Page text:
Our too-short trip to Europe: Second stop - Vienna

From Munich we boarded a train and headed east to the Austrian capital of Vienna, or Wien in German. I’d been there before – about 17 years ago – but my wife (aka “The Timid Traveler”) had never been to any of the cities on our itinerary.

One of our “lessons learned” was to make train reservations as soon as you have an idea of your schedule. We knew May 1 was the May Day holiday in Europe so, since we were traveling back to Munich on May 1, we made reservations and bought tickets online, weeks before we left the U.S. We figured we’d buy the two intercity tickets once we arrived in Germany.

Our chariot awaits

We did, but it took literally 1-1/2 hours at the Munich Hbf and even at that, we had to settle for trains that left much earlier than we’d have liked. One thing we HATE to do on vacation is to have to set an alarm to get up. Hey, WE’RE ON VACATION! Alarms are verboten. Or should be.

Anyway, we decided to spend the money for First Class which, among other things, meant reserved seats. In Europe, train tickets often mean two separate transactions: the ticket for passage, then a purchase of seats … if you can get them. Our ticket agent’s reaction when attempting to find appropriate passage hinted that finding a seat in Second Class may have been difficult.

On our way to the Hbf to catch our train to Wien, the S-Bahn we were riding came to a halt two stops away from the main train station and didn’t move for about 20 minutes. With our schedule getting tight, we headed topside and hailed a cab to get us to the station. We arrived with time to spare, but barely.

Once on the train, we exhaled and enjoyed a bite of breakfast as we watched the passing scenery.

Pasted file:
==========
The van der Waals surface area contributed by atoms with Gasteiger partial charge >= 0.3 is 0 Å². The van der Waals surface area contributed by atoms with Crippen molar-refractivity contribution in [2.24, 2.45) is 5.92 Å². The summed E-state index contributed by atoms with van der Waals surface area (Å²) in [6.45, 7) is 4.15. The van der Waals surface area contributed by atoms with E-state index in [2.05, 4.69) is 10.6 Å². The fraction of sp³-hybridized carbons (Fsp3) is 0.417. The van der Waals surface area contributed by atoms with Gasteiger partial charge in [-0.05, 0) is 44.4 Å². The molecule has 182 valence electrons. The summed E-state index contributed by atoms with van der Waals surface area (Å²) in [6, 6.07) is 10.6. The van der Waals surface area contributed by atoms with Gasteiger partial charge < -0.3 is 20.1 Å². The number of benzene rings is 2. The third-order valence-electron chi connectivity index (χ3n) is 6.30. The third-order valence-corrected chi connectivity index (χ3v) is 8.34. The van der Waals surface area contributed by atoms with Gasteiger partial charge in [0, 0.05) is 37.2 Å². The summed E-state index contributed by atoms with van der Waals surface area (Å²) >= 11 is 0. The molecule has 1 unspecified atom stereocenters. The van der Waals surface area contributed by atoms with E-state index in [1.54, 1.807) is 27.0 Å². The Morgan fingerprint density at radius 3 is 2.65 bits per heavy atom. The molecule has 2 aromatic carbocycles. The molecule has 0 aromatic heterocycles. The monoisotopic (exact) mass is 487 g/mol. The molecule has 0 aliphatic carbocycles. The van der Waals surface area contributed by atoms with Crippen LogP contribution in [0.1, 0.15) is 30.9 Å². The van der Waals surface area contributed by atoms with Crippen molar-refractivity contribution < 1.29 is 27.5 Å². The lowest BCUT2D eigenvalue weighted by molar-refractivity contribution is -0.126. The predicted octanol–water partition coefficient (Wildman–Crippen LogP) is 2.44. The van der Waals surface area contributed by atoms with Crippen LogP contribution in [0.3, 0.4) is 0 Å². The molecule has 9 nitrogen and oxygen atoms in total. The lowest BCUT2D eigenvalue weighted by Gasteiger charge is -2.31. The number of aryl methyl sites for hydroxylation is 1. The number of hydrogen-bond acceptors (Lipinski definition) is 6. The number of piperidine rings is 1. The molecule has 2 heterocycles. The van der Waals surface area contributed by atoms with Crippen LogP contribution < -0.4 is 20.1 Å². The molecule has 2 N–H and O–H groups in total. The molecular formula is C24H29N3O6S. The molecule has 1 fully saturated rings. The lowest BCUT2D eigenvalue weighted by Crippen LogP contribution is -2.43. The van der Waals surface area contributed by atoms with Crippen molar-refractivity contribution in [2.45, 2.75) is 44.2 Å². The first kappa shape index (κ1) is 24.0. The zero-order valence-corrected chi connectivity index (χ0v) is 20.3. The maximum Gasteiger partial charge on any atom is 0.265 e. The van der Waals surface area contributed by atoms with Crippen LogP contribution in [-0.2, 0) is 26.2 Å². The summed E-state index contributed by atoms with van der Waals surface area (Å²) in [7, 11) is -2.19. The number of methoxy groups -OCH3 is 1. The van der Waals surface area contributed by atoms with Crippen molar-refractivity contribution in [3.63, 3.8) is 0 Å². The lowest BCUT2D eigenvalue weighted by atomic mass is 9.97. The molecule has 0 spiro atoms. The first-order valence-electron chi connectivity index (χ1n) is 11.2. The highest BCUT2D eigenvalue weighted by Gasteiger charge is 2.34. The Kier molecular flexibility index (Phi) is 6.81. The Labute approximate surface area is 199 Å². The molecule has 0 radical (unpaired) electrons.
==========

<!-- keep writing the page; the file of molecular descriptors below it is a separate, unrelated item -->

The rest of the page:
A view of the countryside from the train

 Arriving at Vienna’s Hbf, we were approached by a Deutsche Bahn employee who was also acting as a “goodwill ambassador.” Though things are well signed in English as well as Germany, she asked how she could help. When we told her we wanted to buy passes for the public transportation system, she walked us to a Tobacconist’s shop (which is where they sell the tickets) and waited long enough to hear that we were able to explain to the clerk exactly what we wanted.

A very nice welcome to Vienna!

From there, a short U-Bahn ride to our hotel on the banks of the Danube where we checked in, dropped our luggage, took a brief time out, then headed back out to see the sights.

A view of the Danube and Vienna's skyline from our room

The walk from the Stadion U-Bahn station to our hotel illustrated the maxim, “A map is not the territory.” Although I had walked the entire route virtually using Google Maps and Street View before we left home, the actual walk was much shorter and smoother than I’d imagined. 

Because I’d been to Vienna once before, the tour guide duties fell to me.

Our first stop was the famous Stephensplatz and the Stephensdom Cathedral. With its roof done in spectacular mosaic tiles during the Nazi regime, it dominates the city center. You can visit the main nave without charge but paid tours are available and, for a fee, visitors can climb 343 steps to the top of the south tower, which served as an observational post for watchmen and firefighters from the 1400s into the 20th century.

Stephensdom Cathedral

The area of Stephensplatz is a tourist mecca with a variety of attractions, and all manner of stores from tiny shops to branches of international brands including an Apple store in case your iPhone starts giving you fits. Because it is so crowded, it is also popular with pickpockets, so keep your valuables close -- ideally, under a layer of clothing – and stay alert, particularly if someone is too close, approaches you to “ask directions,” or generally makes you feel uncomfortable.

Many pedestrian areas spoke out from Stephensplatz and include a number of statues and monuments to people prominent in the city’s past, as well as a number of other churches. Mozarthaus Vienna, the 1700s apartment where Mozart composed, is less than 400 feet from Stephensdom. Heading west along Graben, one of the most famous streets in the Austrian capital, you’ll pass the Wiener Pestsäule (Column of Pest), a memorial column for victims of the Black Plague, with Josefsbrunnen (Joseph’s Column) on one side and the Leopoldsbrunnen (Leopold’s Column) on the other.